Last updated on 15 February 2011
E.coli O157: control of cross-contamination
The Food Standards Agency has issued guidance for food businesses to clarify the steps that they need to take to control the risk of food becoming contaminated by E.coli O157 and what businesses should be doing to protect their customers.
The guidance can also be used by local authority food safety officers when inspecting businesses in their area.
This guidance has been developed in response to the serious outbreaks of E.coli O157 in Scotland in 1996 and Wales in 2005, which were attributed to cross-contamination arising from poor handling of food.
Although E.coli is the key focus of this guidance, the measures outlined will also help in the control of other bacteria, such as campylobacter and salmonella.
Some of the key measures highlighted in the guidance to control E.coli are:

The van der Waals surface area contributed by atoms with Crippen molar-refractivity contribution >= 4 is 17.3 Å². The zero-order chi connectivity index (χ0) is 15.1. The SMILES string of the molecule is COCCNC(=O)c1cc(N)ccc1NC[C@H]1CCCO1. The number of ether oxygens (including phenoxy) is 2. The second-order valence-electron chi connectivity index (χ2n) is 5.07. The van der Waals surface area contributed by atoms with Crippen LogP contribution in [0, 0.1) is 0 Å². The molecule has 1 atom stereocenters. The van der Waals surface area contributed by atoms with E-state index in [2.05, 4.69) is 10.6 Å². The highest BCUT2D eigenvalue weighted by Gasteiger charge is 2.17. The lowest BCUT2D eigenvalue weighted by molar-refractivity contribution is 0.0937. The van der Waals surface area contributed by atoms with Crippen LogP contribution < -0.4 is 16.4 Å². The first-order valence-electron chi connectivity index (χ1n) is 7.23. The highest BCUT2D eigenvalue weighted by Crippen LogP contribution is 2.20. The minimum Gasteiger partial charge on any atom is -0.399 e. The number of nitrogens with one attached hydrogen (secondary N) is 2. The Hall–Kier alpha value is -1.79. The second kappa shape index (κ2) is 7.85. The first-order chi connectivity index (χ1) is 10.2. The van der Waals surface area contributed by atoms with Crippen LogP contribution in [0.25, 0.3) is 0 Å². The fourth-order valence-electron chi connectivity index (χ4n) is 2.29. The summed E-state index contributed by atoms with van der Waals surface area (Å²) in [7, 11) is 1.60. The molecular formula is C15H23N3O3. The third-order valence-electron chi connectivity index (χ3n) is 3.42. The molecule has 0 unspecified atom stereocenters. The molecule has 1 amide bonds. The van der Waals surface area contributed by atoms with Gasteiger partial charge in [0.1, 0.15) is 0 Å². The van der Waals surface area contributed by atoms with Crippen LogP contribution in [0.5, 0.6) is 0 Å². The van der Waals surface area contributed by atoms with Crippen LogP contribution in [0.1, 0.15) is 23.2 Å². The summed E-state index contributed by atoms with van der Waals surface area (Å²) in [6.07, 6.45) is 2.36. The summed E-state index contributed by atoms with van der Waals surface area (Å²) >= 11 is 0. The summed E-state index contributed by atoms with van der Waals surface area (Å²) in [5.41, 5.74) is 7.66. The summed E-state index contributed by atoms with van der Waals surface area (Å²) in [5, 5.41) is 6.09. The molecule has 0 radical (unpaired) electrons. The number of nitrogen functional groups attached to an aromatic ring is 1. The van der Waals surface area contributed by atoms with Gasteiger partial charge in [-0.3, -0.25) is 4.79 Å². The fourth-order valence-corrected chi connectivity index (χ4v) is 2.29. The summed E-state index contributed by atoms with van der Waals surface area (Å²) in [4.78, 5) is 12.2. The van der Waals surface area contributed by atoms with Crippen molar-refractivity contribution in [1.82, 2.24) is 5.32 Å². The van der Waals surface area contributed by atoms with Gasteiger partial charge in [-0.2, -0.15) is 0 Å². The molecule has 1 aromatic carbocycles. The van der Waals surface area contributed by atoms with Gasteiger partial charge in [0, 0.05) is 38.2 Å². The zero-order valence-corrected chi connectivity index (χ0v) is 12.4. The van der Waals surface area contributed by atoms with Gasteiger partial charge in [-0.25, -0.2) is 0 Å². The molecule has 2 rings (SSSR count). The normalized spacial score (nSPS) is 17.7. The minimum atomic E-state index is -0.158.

- Identification of separate work areas, surfaces and equipment for raw and ready-to-eat food.
- Use of separate complex equipment, such as vacuum-packing machines, slicers, and mincers for raw and ready-to-eat food.
- Handwashing should be carried out using a recognised technique. Anti-bacterial gels must not be used instead of thorough handwashing.
- Disinfectants and sanitisers must meet officially recognised standards and should be used as instructed by the manufacturer.
The full guidance, developed following a public consultation and Professor Hugh Pennington’s report into the 2005 E.coli outbreak, can be found at the link below, along with a factsheet for businesses, which summarises the guidance.